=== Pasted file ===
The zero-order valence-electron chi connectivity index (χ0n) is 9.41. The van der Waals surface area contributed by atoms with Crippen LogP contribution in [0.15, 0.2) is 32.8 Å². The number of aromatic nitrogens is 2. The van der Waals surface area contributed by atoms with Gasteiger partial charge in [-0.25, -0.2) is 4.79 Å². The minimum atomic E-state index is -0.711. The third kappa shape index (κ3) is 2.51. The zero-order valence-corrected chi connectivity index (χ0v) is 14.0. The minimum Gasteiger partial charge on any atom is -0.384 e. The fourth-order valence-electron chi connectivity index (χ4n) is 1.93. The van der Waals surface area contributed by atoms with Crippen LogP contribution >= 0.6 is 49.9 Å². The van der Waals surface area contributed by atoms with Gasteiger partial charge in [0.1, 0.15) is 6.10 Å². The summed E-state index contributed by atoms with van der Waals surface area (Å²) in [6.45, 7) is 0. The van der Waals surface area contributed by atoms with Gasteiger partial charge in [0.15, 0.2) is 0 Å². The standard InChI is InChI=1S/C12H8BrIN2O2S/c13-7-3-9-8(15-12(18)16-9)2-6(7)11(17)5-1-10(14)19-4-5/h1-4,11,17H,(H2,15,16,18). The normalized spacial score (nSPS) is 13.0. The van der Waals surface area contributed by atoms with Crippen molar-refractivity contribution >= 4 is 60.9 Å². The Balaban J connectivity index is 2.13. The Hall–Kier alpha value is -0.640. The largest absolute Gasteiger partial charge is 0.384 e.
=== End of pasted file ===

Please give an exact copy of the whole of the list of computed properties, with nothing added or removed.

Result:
The zero-order valence-electron chi connectivity index (χ0n) is 9.41. The van der Waals surface area contributed by atoms with Crippen LogP contribution in [0.15, 0.2) is 32.8 Å². The number of aromatic nitrogens is 2. The van der Waals surface area contributed by atoms with Gasteiger partial charge in [-0.25, -0.2) is 4.79 Å². The minimum atomic E-state index is -0.711. The third kappa shape index (κ3) is 2.51. The zero-order valence-corrected chi connectivity index (χ0v) is 14.0. The minimum Gasteiger partial charge on any atom is -0.384 e. The fourth-order valence-electron chi connectivity index (χ4n) is 1.93. The van der Waals surface area contributed by atoms with Crippen LogP contribution >= 0.6 is 49.9 Å². The van der Waals surface area contributed by atoms with Gasteiger partial charge in [0.1, 0.15) is 6.10 Å². The summed E-state index contributed by atoms with van der Waals surface area (Å²) in [6.45, 7) is 0. The van der Waals surface area contributed by atoms with Gasteiger partial charge in [0.15, 0.2) is 0 Å². The standard InChI is InChI=1S/C12H8BrIN2O2S/c13-7-3-9-8(15-12(18)16-9)2-6(7)11(17)5-1-10(14)19-4-5/h1-4,11,17H,(H2,15,16,18). The normalized spacial score (nSPS) is 13.0. The van der Waals surface area contributed by atoms with Crippen molar-refractivity contribution >= 4 is 60.9 Å². The Balaban J connectivity index is 2.13. The Hall–Kier alpha value is -0.640. The largest absolute Gasteiger partial charge is 0.384 e.